A Welsh adventurer has been forced to end his expedition on Mount Everest due to “medical complications”.
Richard Parks had been attempting to become the first person to take blood and muscle samples at the summit to investigate the effects of altitude.
But Parks, 38, who was climbing without using supplemental oxygen, has returned to Wales after becoming at “high risk of life-threatening complications”.
He has previously climbed Everest and trekked solo to the South Pole.
The former Wales rugby international, originally from Pontypridd, had reached Camp Two, which is 6,400m (21,000ft) above sea level – the summit is 8,848m (29,029ft).
But he ended the expedition after results over the weekend showed he had abnormal blood readings, putting him at greater risk of a stroke or heart attack.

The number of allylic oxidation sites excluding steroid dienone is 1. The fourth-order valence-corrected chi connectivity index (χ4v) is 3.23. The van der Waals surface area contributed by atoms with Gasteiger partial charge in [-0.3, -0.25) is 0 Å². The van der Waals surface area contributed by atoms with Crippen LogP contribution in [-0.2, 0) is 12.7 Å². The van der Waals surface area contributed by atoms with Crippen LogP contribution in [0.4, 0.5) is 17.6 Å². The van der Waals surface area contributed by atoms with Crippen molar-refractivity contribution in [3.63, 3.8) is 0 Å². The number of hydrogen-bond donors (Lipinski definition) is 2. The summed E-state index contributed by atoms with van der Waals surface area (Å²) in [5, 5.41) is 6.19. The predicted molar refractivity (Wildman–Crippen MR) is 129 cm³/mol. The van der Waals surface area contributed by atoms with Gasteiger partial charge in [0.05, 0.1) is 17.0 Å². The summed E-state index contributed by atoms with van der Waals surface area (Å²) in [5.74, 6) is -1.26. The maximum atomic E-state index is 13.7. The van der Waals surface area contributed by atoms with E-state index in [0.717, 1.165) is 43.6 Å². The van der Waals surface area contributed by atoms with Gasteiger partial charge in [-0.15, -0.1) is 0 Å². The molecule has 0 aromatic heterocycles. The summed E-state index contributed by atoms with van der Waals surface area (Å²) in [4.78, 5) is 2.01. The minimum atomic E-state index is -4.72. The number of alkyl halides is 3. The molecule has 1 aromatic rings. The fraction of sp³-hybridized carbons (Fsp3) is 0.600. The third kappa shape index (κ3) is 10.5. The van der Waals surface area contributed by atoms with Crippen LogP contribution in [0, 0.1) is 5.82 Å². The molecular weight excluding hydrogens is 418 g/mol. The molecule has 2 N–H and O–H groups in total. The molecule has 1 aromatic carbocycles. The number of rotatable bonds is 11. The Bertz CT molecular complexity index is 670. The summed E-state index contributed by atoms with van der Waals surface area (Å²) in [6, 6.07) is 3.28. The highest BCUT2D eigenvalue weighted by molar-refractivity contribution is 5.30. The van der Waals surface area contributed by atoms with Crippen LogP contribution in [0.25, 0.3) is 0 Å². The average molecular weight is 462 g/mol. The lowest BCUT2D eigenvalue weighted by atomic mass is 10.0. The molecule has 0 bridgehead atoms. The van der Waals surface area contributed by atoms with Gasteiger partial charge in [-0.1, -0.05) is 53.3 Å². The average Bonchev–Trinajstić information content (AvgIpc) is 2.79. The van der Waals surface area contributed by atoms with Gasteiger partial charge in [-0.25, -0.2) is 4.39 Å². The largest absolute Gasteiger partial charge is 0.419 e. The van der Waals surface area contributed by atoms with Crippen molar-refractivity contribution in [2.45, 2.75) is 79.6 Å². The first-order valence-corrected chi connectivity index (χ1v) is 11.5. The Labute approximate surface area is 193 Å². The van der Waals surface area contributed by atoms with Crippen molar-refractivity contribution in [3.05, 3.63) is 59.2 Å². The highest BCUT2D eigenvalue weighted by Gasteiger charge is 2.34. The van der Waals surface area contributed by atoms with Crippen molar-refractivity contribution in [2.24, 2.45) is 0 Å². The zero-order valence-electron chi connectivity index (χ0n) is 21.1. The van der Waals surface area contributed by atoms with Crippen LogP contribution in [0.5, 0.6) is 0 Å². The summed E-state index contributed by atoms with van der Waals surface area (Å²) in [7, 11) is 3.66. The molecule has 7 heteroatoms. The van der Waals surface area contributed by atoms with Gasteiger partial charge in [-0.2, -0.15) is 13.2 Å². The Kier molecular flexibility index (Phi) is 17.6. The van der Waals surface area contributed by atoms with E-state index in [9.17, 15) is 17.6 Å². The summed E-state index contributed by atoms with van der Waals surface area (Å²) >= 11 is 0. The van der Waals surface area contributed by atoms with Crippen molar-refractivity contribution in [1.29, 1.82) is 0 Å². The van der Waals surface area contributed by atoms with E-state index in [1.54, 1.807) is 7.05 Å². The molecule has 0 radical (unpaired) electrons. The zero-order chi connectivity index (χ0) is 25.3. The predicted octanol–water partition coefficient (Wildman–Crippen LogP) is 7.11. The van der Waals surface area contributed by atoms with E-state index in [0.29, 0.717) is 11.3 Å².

The climb had been 18 months in the planning and was part of the collaborative British research expedition called Project Everest Cynllun.
It was hoped data from the project would allow researchers to explore the mechanisms underpinning dementia and resilience.
On ending the world-first bid, Parks said it had “been a bitter pill to swallow”.
“I am confident of my process to make the decision. It’s the right one. I’m at peace, but it’s been a brutal few days,” he said.
“I am not prepared to risk my life over and above the risks I have considered, trained and prepared for, or risk the lives of those around me.”
Parks was a back-row forward who played for Pontypridd, Leeds, Perpignan and Newport Gwent Dragons and won four caps for Wales.